City Life: Delhi - Doorstepped by the many Mr Khans

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The Independent Online
AS SOON as it starts to get cold in Delhi, the Khan men arrive unannounced. Thousands of Kashmiri merchants come down from Srinagar to hawk handicrafts door to door in India's capital. So many are named Mr Khan that they come up with some memorable monikers, printed on business cards, to stand out from the crowd.

Each Mr Khan is apt to be obliging and very persistent. He will eventually turn up on your doorstep with a bag of home-grown walnuts plus a handful of "chits". These well-thumbed letters from satisfied customers are shown with pride. Mr Khan, whatever his commercial alias, will press you to recommend other mem sahibs to see his silk carpets, cashmere shawls or papier mache boxes.

Honest John has a solid reputation, but not everyone can stand his grandiose spiel. He has plenty of imitators, to add to the confusion: Honest Jon, Honest Gyan and, my favourite, Honest Injun.

Honest John Khan claims: "Our shahtoosh wool is found on twigs, where the delicate chin hairs of the Tibetan antelope get caught and then gently yanked while they graze." He holds up a plain, biscuit-coloured wrap which is fine enough to pass through a wedding ring. "Price? As you like, Madam. This is pure 'toosh just like Sonia Gandhi wears." Pure tosh. Selling shahtoosh, from a protected species, is outlawed.

When a Mr Khan comes calling, talk turns to the troubles up on the border. Since the atom bomb tests by India and Pakistan six months ago, these travelling salesmen seem more melancholy than ever. It is not just nostalgia for Kashmir's snowy peaks and achingly pure air. Some Mr Khans actively fear for their sons back in Kashmir, where over 34,000 have died since insurgency flared in 1989.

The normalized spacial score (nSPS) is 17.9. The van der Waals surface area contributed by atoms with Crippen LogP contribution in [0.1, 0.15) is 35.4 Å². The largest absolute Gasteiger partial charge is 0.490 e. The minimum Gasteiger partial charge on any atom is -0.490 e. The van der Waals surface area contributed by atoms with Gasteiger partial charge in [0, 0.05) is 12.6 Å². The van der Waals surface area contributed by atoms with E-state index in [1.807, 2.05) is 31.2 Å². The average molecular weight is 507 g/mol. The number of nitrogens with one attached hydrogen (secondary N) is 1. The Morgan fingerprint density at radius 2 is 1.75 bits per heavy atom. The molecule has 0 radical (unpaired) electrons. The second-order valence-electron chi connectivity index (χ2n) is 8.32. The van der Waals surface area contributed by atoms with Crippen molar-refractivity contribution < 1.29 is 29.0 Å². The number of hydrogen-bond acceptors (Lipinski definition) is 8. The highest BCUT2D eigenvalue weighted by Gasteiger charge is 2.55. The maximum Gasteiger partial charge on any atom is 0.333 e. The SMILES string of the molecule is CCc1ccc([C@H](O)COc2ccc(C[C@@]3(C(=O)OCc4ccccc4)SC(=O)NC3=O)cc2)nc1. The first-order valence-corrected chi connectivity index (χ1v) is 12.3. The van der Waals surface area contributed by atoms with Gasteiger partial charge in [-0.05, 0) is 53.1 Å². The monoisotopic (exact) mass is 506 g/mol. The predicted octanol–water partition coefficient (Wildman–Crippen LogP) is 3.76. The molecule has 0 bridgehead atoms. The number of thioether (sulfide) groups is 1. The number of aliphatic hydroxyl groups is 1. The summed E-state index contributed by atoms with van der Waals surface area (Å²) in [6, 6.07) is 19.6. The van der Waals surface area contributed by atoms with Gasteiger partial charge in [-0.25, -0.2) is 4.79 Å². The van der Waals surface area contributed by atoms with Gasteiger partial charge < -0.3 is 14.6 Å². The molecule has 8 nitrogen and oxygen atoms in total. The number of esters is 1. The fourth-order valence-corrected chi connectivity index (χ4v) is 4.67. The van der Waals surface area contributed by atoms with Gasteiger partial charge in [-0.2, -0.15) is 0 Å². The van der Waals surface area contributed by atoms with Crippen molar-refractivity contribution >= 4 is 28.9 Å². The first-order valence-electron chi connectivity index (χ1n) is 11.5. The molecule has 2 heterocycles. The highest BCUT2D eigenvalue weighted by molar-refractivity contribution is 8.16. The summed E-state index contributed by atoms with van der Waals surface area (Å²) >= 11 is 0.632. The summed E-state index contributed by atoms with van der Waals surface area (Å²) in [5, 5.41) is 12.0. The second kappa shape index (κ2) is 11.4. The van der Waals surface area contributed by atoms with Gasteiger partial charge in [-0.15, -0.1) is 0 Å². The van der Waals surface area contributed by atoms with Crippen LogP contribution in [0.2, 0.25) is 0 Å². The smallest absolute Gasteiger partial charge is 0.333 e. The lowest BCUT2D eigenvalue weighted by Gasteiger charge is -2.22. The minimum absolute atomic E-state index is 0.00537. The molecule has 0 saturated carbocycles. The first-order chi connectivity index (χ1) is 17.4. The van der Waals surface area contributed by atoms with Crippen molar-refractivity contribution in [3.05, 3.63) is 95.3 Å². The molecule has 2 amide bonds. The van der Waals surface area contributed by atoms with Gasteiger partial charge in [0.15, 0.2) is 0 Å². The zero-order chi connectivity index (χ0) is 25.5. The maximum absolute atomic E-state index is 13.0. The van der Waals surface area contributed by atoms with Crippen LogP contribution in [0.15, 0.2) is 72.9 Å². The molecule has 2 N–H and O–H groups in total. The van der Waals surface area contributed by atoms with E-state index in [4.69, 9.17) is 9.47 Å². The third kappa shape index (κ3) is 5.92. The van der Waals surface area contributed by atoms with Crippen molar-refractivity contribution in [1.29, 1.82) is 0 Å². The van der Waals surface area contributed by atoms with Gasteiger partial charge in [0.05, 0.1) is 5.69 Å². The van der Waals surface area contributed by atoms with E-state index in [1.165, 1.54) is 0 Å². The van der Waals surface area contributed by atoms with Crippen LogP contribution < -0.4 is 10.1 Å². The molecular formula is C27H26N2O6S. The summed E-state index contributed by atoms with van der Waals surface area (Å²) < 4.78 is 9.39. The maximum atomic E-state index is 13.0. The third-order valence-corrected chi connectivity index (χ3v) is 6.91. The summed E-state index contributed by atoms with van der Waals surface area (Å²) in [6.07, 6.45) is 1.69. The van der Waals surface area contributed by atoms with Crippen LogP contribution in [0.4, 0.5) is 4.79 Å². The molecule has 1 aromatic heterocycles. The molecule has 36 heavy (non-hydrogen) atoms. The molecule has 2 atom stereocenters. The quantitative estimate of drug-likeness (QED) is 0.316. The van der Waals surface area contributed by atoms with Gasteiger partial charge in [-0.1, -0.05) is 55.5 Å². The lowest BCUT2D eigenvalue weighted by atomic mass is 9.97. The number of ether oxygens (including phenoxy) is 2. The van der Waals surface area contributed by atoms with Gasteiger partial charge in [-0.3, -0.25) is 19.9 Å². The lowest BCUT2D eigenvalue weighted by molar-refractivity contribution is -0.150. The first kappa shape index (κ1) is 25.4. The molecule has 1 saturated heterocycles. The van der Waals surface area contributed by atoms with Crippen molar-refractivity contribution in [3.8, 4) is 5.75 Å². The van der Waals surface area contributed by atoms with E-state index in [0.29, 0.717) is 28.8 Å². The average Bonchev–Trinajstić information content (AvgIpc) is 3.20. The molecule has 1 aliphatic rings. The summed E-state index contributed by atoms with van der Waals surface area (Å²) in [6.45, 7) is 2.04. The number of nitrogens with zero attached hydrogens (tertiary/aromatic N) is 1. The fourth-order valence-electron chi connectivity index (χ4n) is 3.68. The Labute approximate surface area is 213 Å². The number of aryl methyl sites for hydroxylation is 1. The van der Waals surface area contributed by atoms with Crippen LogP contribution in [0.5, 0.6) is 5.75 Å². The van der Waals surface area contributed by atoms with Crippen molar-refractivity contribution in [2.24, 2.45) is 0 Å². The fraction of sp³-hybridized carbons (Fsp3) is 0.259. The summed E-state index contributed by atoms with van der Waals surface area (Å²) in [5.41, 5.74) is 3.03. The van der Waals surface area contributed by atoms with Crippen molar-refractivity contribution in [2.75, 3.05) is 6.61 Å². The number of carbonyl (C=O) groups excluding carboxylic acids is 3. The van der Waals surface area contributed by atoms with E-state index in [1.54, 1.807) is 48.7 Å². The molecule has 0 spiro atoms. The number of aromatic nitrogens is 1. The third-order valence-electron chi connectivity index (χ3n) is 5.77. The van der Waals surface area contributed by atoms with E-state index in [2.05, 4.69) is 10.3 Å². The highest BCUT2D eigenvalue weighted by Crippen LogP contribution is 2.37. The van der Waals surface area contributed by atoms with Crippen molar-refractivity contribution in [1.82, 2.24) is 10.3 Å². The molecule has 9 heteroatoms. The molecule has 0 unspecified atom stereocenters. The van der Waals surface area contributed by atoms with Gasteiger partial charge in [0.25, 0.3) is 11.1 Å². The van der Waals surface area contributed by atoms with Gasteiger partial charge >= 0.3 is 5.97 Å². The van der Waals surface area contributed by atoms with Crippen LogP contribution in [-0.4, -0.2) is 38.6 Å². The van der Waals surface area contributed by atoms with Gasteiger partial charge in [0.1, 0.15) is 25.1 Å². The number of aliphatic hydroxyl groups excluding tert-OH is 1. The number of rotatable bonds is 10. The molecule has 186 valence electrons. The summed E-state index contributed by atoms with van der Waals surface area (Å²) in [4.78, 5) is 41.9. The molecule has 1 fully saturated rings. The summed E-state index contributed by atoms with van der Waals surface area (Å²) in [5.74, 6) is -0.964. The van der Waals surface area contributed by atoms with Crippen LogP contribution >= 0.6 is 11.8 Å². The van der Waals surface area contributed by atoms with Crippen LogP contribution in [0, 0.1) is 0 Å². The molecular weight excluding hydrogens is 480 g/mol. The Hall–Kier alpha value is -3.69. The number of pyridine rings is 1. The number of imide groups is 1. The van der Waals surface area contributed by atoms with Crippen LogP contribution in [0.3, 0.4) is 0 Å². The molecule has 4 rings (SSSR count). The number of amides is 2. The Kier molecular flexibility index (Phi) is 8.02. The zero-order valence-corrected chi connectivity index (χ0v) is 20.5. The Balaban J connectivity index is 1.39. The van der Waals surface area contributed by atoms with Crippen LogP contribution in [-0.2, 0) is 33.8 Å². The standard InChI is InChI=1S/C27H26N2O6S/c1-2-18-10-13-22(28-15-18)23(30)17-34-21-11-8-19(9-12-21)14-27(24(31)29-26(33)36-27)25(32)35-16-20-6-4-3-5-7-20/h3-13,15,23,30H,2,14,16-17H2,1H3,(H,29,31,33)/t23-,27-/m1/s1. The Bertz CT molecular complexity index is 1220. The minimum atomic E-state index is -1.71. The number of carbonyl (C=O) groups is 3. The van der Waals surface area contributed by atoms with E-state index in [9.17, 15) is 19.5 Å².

Many men get caught up in the militancy, either fighting as guerrillas or jailed as collaborators. Others flee and send the odd cheque back to their beleaguered families.

There is not enough commerce to sustain local craftsmen in Srinagar, so many descend to Delhi. The most discerning handicraft buyers are in the capital. What's more, for a few chilly months, woollens are suddenly required in Delhi, and soft cashmere is coveted.

For Kashmiri pedlars who revisit old clients, times are opportune. Bargaining is ritualised, and Mr Khan invariably complains you get his treasures at cost price.

Silk carpets are a specialty of Srinagar, though I happen to prefer knotted wool rugs, so every Mr Khan tries to alter my opinion. The word "silk" is always pronounced with three soft syllables - "si-li-kh", ending in a breathy whisper that implores you to see the shimmer. Invariably, Mr Khan flutters the end of the carpet, but I won't give in.

Yaseen Khan washes and repairs my rugs, and visits thrice a year (more if he suspects I have house guests from London). I once tried to trade up my old rug from Tehran towards a splendid carpet he was offering. He collapsed in giggles when I flipped my rug over to demonstrate its tight knots and, yes, waved the end in full sun to show off its sheen. Was I trying to out-Khan him?

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